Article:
LAUNDRY SOAP, PLUS
Having a regular following ( not flash in the pan, fair weather readers ) of new minions ( new dudes-”loyal minions” has been your moniker for almost two decades. No offense is intended, so friggin relax already, Francis ), I thought I'd rehash a few old off grid subjects. There seemed to be an interest. That, and I don't think even with my gift of blarney I'd be able to fill an entire article with just homemade laundry soap. So, I'll add solar toilets and rudimentary PV power, with hot water bonus. All on the extreme frugal side, naturally.
A few days ago I got one of my “holy friggin Schnitzel, the apocalypse is almost here and I need to do a project or two to delude myself I'm ready” moments. I took my new front sight Lee-Enfield tool ( they make new ones-HERE ) and the laser bore sites I just got on sale at Sportsman's and made sure my two good rifles were ready ( I knew the one needed just a smidge adjustment and luckily came across the tool to order. Over twenty years a Smelly owner and embarrassingly I hadn't thought of this tool. The other sight was right on ).
My other two rifles are more parts back-ups. The one was sporterized ( which, again, I didn't realize until recently is NOT a good idea on certain military rifles such as the Springfield and the Enfield where the barrel is supposed to be under tension. The one thing I'll miss most about ScrewYouTube is the Forgotten Weapons channel. He has taught me more about guns than forty years of reading. Luckily, I can Patreon him and watch vids HERE ) and the other is beat to crap and I'm not sure I can fix the loose front sight.
But that wasn't enough. It was time to finally stop stocking the ingredients to make homemade laundry soap, and actually make some. I would have normally kept putting it off, as Dollar Tree and Family Dollar have half gallon jugs of laundry soap for a buck. Homemade costs about one quarter the cost. Since one jug lasts me four months, I'm saving less than two bits a month. Why worry, right? Well, the only thing lighting a fire under my ass was I was almost out of Shout. Family Dollar no longer carried the generic for a buck.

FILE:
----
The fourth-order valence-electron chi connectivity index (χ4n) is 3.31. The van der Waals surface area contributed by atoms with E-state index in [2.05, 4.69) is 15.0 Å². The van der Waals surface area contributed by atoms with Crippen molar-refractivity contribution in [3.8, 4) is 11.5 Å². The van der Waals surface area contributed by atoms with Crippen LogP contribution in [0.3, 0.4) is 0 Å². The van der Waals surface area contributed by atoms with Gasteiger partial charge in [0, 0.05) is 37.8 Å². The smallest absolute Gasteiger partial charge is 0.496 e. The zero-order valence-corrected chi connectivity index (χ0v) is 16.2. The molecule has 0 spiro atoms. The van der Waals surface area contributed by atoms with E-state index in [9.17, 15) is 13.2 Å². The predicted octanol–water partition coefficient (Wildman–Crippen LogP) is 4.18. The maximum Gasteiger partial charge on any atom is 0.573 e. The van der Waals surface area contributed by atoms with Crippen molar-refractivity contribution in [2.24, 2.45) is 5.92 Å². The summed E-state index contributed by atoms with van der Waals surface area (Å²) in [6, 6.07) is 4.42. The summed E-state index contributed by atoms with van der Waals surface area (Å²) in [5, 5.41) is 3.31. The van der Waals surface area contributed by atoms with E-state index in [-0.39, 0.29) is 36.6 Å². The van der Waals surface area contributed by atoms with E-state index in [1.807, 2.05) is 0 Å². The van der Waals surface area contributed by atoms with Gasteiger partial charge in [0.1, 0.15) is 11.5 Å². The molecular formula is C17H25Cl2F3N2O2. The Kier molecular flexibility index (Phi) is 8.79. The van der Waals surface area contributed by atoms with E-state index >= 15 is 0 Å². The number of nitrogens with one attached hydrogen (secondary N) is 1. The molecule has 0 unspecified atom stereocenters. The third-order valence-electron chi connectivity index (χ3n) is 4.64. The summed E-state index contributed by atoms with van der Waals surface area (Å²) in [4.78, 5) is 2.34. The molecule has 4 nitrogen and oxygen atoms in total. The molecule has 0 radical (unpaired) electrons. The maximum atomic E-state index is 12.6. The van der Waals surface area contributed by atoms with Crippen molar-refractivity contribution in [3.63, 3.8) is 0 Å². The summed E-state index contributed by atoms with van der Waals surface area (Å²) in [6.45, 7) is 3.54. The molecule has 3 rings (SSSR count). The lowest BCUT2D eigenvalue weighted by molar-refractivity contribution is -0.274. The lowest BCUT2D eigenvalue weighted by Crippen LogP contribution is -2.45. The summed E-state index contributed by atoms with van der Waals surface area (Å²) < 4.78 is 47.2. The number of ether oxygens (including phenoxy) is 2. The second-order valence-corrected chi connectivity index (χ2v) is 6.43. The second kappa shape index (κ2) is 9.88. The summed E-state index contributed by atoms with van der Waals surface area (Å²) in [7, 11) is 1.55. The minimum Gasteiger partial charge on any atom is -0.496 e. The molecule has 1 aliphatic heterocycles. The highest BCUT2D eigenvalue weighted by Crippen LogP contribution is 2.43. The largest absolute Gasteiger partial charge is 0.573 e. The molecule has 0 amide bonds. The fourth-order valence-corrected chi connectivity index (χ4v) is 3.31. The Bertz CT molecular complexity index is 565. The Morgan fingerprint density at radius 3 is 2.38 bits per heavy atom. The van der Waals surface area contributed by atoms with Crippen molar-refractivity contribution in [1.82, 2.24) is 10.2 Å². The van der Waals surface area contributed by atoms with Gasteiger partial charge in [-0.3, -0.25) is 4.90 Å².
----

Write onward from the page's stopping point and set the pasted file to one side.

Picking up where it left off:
So I had to start making THAT. But there was no way in hell I was going to pay the retail for dish soap the recipe called for ( recipe HERE ). I had been pretty peeved about the cost of dish soap anyway, which to my mind was unreasonable for what you got. So, the laundry soap was also going to be dish soap. At first I worried, no chemist I, but then I noticed most homemade powder soap for machine dishwashers mimicked the homemade laundry soap ( before water was added ). If it disinfected the dishes in the machine, it should be fine in the sink.
The laundry soap was much easier than I thought ( I knew it would be easy, I just thought the Pain In The Ass factor would be higher ). You need one cup Arm & Hammer Super Washing Soda, one cup powder Borax, and a grated bar of Zote ( all available at Wal-Mart in the laundry isle ). Melt the soap in some water, add the soap and powders into a five gallon bucket and fill with hot water ( in the tub/shower is best ). Leave to set up for 24 hours. The one thing I noticed was the soap wasn't dissolving well in the boiling water by stirring.
A whisk works MUCH better. Also, I added the powders to the boiling water once the soap dissolved. Why wait to add it to the bucket? I think all that helped it set up less clumpy ( you'll have an end product that is almost like cream of wheat or tapioca ). I didn't have a full five gallons-more like four to four and a half, so I could stir at the beginning and the next day when done. I had been saving trash dived laundry soap bottles and dish soap bottles for two years, so I had plenty of dispensers.